Swansea Market, the largest indoor market in Wales, is a fabulous place to pick up local produce including award-winning cheeses, Gower-reared meats, Penclawdd cockles and laverbread. This traditional local delicacy is from laver seaweed and was once referred to as ‘Welshman’s caviar’ by Richard Burton.
Don’t miss a mixed seafood pot from Carol Watts stall right in the centre of the market – cockles, crab sticks, pinks and prawns smothered in her secret sauce. If you’ve not heard of pinks (or pinx), it’s a kind of fake prawn made from the surimi fish.
If you’re in need of a coffee, head to Storm in a Teacup Coffee House. Their hot chocolate and bakes are reputedly very good too.
Where to eat and drink in The Mumbles and the Gower Peninsula
The Mumbles is a lovely seaside town on the other side of the bay from Swansea and a visit here would not be complete without a walk along the pier. At the base of the pier, you’ll find the charming Beach Hut Cafe with panoramic views out to sea.
Heading back into town, the Italian restaurant and gelateria, Verdi’s also has some pretty spectacular sea views. We had a splendid lunch here and particularly enjoyed the wickedly good ice cream desserts.
If you prefer to sit and eat a takeaway right on the beach, head to the Gower Seafood Hut, just a 5-minute stroll east of Verdi’s in The Mumbles. They serve delectable deep-fried fish from a converted horsebox, Tuesdays to Sundays, from 1 pm to 6 pm.
Further afield, down the winding lanes through the marshlands of the Gower Peninsula, the sleepy little village of Llanmadoc is home to one of my favourite pubs and one of the best meals I’ve ever had in Wales. The 17th century Britannia Gower with whitewashed walls and wooden beams said to be from shipwrecks off the nearby coastline is renowned for the local delicacy salt marsh lamb. It couldn’t be more local. You can see the sheep and marshlands from the pub itself. Lamb is my favourite meat and while I do eat far less meat, in general, these days, I won’t say no to the occasional treat. My expectations were high but they were easily met by this melt in the mouth lamb flavoured by the samphire, sorrel, sea lavender and thrift, that naturally occur in the marshlands where the sheep graze.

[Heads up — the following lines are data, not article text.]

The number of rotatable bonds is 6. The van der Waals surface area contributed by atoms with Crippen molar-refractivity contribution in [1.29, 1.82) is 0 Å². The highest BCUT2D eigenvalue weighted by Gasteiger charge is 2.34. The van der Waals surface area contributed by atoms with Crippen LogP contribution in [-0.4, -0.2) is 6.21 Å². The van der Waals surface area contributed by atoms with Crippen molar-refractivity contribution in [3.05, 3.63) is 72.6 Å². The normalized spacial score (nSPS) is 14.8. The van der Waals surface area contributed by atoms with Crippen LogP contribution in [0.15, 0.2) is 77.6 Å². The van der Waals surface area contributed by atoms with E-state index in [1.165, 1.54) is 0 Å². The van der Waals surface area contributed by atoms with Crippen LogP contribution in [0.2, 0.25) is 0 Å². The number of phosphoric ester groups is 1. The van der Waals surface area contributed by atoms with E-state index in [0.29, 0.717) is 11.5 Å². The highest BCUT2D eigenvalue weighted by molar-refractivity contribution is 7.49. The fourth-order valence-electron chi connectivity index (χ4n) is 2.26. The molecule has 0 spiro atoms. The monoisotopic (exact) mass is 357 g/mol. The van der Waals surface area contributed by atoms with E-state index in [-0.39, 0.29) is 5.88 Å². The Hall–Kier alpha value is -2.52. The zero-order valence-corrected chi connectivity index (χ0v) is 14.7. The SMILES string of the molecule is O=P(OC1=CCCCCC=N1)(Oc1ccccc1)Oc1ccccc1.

Once by a busy little port when the Cheriton Pill was still navigable, The Britannia is the last remaining tavern of the four that existed in the village in the early 1800s. You can still see the original fireplace, bread oven and gas lamps. In warmer weather, there’s a fabulous beer garden with views of the Loughor Estuary.
Despite feeling full, I couldn’t resist the Merlin liqueur and espresso crème brûlée for dessert, made with Merlyn Welsh cream liqueur from the Penderyn distillery. As I broke through the brittle crust a delightfully light and creamy treat awaited me. The staff were equally good as was the beer, in my case, another pint of Gower Gold. The perfect meal to end a fabulous foodie weekend exploring Swansea Bay and the Gower Peninsula.
Where to stay in Swansea
We stayed at The Swansea Marriott Hotel in a great location right by the marina and seafront. It was just a short walk into the town centre so there was plenty to do within walking distance. The hotel restaurant was good, our room comfortable but it was the staff that really shone. They couldn’t have been more welcoming and helpful.